Authenticating or verifying delivered callback (webhook) events.
- Vonage Video API
- Verifying Secure Callbacks
- Enabling Secured callbacks on the Vonage Video Opentok Environment
- Enabling Secure Callbacks using the Vonage Video API Unified Environment
- Enabling HTTPS instead of HTTP
- Enabling TLS Mutual Authentication for HTTPS connections
Verifying Secure Callbacks
The Vonage Video API (OpenTok) Platform offers various ways to authenticate the callback (Webhook) events delivered from our servers. Customers can choose to use one or many of the following ways to verify the delivered callback events.
Enabling Secured callbacks on the Vonage Video Opentok Environment
You can enable secure callback directly on your project dashboard. The secure callbacks feature provides a method for your application to verify a webhook callback request is coming from Vonage and that its payload has not been tampered with during transit. When receiving a request, the incoming callback webhook will include a JWT token in the authorization header, which is signed with your signature secret. More details here
Enabling Secure Callbacks using the Vonage Video API Unified Environment
Enabling HTTPS instead of HTTP
Customers may choose to receive the events delivered over plain HTTP. However, for better security and authenticity, we recommend using HTTPS where possible. However, you can choose to combine HTTP with IP Whitelisting.
Enabling TLS Mutual Authentication for HTTPS connections
Note: Once the secured callbacks feature is enabled, TLS Mutual Authentication for HTTPs connection is no longer applicable and should not be used. (Please let us know if this is a method that you expect to use together with a signed callback implementation.)
OpenTok Platform supports TLS mutual authentication for additional security where customers’ servers can authenticate and verify the identity of the various TokBox servers invoking the Webhooks.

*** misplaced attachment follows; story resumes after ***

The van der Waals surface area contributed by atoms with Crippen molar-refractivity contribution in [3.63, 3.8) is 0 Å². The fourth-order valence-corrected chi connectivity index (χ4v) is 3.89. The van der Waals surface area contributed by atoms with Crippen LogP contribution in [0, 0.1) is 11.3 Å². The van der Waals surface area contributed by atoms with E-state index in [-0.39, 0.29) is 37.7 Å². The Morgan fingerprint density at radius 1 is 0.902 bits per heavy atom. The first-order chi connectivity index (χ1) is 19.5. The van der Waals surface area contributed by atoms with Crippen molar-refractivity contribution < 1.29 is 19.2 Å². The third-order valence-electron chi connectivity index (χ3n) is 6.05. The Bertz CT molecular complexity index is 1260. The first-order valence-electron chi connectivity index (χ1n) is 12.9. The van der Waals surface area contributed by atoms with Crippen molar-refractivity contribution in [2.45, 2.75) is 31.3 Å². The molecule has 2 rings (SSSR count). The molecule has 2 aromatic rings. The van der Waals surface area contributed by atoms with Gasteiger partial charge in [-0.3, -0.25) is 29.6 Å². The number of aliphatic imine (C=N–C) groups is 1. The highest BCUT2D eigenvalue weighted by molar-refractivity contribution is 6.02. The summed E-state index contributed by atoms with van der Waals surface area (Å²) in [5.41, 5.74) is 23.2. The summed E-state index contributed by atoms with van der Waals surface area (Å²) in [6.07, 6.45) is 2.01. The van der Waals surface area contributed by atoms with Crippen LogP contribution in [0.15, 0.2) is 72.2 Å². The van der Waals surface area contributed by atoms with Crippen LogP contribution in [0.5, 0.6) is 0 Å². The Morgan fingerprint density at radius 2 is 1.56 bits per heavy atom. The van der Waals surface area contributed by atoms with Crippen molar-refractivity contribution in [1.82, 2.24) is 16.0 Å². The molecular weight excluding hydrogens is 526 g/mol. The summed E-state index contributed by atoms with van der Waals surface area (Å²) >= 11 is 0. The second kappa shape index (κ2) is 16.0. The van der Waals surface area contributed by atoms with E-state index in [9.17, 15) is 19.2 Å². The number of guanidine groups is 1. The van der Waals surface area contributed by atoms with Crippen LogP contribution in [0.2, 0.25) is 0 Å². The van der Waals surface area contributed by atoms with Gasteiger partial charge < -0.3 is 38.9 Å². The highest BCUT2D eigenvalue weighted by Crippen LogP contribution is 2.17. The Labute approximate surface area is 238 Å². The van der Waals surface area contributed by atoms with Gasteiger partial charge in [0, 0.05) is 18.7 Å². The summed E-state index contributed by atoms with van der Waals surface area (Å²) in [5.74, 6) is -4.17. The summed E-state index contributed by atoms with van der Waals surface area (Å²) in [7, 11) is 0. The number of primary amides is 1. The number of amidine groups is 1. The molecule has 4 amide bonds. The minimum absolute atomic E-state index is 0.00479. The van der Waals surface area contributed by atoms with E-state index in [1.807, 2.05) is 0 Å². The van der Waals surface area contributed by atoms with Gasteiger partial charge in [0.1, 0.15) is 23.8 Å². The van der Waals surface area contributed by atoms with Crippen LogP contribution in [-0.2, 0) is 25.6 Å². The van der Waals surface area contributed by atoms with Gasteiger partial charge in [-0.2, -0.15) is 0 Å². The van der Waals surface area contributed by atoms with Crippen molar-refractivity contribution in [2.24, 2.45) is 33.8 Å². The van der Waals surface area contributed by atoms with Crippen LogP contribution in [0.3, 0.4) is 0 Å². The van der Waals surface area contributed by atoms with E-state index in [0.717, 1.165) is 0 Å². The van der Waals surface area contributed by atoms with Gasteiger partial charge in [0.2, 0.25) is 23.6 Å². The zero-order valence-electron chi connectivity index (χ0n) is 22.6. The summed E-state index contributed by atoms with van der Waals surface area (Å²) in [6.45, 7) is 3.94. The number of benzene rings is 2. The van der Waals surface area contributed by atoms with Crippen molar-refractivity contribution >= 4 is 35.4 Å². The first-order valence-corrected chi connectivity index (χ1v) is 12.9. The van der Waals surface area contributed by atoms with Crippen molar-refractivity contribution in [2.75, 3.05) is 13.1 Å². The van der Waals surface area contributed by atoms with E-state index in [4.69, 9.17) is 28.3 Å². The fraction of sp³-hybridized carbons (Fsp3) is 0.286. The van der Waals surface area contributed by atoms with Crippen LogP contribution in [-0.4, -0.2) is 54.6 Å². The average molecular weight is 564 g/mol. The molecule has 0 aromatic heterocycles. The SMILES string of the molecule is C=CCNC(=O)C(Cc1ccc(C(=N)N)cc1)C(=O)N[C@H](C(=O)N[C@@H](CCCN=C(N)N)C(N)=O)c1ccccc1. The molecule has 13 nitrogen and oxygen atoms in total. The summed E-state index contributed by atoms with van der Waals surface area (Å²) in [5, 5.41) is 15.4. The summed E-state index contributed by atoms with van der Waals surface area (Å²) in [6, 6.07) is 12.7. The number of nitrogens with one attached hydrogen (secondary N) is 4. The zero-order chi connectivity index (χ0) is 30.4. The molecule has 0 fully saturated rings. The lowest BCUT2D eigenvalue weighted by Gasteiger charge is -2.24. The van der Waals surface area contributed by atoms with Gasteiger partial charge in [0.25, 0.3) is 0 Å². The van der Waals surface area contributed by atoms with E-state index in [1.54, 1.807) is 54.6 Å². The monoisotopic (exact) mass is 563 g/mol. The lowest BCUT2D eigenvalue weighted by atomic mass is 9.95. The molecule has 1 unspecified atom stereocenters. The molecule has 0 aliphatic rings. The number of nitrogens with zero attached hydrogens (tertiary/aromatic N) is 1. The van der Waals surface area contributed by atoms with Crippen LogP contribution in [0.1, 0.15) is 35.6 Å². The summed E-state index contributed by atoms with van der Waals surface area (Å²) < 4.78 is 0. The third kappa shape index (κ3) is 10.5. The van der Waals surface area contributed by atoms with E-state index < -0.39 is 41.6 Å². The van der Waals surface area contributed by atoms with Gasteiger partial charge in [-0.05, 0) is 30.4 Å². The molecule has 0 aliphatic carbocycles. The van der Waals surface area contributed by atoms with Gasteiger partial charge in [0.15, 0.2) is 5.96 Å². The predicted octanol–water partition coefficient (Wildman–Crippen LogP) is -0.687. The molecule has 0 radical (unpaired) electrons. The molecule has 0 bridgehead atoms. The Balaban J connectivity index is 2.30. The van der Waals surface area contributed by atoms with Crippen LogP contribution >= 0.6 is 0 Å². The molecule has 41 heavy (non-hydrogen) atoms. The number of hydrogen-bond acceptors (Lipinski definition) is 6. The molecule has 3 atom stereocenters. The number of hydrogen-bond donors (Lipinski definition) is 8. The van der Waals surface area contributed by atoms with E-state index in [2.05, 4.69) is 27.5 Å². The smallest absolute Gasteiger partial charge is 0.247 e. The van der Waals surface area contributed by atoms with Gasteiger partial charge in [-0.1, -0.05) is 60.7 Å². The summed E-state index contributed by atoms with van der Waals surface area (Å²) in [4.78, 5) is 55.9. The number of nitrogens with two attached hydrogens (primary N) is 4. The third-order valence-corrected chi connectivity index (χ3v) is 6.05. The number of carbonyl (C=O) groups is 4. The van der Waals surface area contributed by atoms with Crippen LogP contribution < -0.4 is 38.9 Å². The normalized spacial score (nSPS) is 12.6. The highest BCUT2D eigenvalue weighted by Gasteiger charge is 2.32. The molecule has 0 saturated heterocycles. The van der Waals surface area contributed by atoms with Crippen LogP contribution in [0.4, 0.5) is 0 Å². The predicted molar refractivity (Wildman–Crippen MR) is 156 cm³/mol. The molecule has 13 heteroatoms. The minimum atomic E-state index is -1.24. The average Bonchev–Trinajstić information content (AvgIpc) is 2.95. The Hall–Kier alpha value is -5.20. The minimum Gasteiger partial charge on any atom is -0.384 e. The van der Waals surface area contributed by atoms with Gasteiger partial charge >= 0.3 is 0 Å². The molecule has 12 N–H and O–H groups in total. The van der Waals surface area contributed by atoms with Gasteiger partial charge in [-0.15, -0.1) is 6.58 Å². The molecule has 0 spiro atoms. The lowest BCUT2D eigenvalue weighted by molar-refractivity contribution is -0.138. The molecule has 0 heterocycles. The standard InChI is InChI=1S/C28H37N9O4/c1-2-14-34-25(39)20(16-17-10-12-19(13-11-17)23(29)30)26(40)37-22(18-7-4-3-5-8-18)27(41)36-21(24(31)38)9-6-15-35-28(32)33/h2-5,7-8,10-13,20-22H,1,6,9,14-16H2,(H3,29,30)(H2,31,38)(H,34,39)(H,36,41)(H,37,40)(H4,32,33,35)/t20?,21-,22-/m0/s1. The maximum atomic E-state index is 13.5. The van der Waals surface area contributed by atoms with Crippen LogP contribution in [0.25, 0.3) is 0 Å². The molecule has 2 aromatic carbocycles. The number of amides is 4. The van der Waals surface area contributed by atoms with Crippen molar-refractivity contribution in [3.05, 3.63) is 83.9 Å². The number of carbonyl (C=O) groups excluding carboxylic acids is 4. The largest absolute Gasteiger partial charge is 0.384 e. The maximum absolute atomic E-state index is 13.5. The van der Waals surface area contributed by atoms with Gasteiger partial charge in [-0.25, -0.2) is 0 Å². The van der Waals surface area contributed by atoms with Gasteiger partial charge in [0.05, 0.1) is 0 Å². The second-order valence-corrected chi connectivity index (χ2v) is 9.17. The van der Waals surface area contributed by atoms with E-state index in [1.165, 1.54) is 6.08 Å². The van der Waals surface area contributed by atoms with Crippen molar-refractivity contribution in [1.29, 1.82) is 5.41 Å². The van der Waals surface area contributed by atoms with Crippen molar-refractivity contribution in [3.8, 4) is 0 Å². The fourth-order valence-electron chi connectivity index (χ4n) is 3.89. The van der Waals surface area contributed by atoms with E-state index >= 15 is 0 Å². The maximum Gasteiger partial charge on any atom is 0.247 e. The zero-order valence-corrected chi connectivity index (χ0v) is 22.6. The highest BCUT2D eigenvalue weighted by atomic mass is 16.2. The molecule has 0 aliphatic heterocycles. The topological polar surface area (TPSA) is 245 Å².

During the SSL Handshake, the customer’s HTTPS server must request a Client Certificate by sending the Certificate Request message. Since Certificate Request is an optional SSL handshake message, you’d need to make necessary configuration changes to enable it.
OpenTok Client Certificate
The customer's HTTPS server may choose to verify the fingerprint of the received certificate. Please reach out to the Support Team to get the latest fingerprints for the OpenTok certificate.
Configuring the TLS Mutual Authentication for Nginx
(Similar instructions should apply for other HTTP Servers.)
The following configuration in nginx.conf will enable TLS Mutual authentication. The parameter ssl_verify_client should be set to on. See the Nginx wiki for additional configuration parameters.
Configuring the CA Certificate Chain
You need to create a PEM file with DigiCert's (OpenTok's certificate CA) CA certificate and point ssl_client_certificate to it. For additional intermediate CA certificates that are not sent by the Client, you should prepend them to the PEM file. The ssl_verify_depth can usually be set to the number of intermediate CA certificates the client certificate chain has or simply how deep the certificate chain is from end (or server) certificate to the trusted Root CA certificate. It is usually safer to keep a maximum of 10.
Currently, the OpenTok Client certificate chain has following Intermediate and Root CA certificates:
These are DER (Binary formatted) certificates. You can convert these to PEM (Base-64) format and append each other in a single file (first being intermediate followed by CA).
Implementing Secure Client Verification
Nginx (or similar) servers will verify whether the received certificate can be trusted. As part of that, the Customer’s HTTPS server should validate the Client's hostname or domain name. The domain name received as part of the certificate can be verified by comparing against the pre-configured domain name.
If Nginx is used as a proxy server, often terminating the SSL connections, you could set custom proxy headers with necessary attributes from the client certificate which will eventually be validated by the application logic.
In that case, with the following configuration, Nginx will populate the $ssl_client_s_dn variable with the Subject DN (Distinguished Name) present in the client certificate. This value can be parsed and manually compared by the application logic to verify that the domain matches. Refer to Nginx wiki.
Alternatively, you could verify the DN in the Nginx config file itself even without delegating to application logic, refer to the Nginx documentation.
proxy_set_header X-SSL-Client-Subject-DN $ssl_client_s_dn;
While our servers support a wide variety of the Cipher suites to cater to many types and configurations of HTTPS servers, customers can verify whether their HTTPS endpoint is compatible by testing the HTTPS URL via Account Portal.
In addition to verifying the certificate, customers could choose to whitelist the IP addresses that are used to send these callback events.
Please contact the Support Team for additional assistance with troubleshooting.